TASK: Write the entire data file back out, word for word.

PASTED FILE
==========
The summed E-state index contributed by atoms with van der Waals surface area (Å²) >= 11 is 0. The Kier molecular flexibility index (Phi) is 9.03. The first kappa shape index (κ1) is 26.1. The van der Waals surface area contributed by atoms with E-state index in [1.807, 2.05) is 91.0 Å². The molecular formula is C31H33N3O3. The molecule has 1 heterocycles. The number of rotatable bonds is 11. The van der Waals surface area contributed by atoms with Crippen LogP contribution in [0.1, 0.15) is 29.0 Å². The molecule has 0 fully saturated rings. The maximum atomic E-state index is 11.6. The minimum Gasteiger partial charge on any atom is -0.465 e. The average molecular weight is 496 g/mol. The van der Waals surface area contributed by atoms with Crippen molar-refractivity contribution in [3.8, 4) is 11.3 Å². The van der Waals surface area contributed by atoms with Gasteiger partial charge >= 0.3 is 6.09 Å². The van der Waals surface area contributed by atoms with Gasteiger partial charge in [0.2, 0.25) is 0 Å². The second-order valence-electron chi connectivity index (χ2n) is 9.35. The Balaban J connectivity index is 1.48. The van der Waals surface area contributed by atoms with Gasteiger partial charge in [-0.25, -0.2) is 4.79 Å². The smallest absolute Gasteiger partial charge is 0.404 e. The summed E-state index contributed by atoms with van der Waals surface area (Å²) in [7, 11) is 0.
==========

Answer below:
The summed E-state index contributed by atoms with van der Waals surface area (Å²) >= 11 is 0. The Kier molecular flexibility index (Phi) is 9.03. The first kappa shape index (κ1) is 26.1. The van der Waals surface area contributed by atoms with E-state index in [1.807, 2.05) is 91.0 Å². The molecular formula is C31H33N3O3. The molecule has 1 heterocycles. The number of rotatable bonds is 11. The van der Waals surface area contributed by atoms with Crippen LogP contribution in [0.1, 0.15) is 29.0 Å². The molecule has 0 fully saturated rings. The maximum atomic E-state index is 11.6. The minimum Gasteiger partial charge on any atom is -0.465 e. The average molecular weight is 496 g/mol. The van der Waals surface area contributed by atoms with Crippen molar-refractivity contribution in [3.8, 4) is 11.3 Å². The van der Waals surface area contributed by atoms with Gasteiger partial charge >= 0.3 is 6.09 Å². The van der Waals surface area contributed by atoms with Gasteiger partial charge in [0.2, 0.25) is 0 Å². The second-order valence-electron chi connectivity index (χ2n) is 9.35. The Balaban J connectivity index is 1.48. The van der Waals surface area contributed by atoms with Gasteiger partial charge in [-0.25, -0.2) is 4.79 Å². The smallest absolute Gasteiger partial charge is 0.404 e. The summed E-state index contributed by atoms with van der Waals surface area (Å²) in [7, 11) is 0.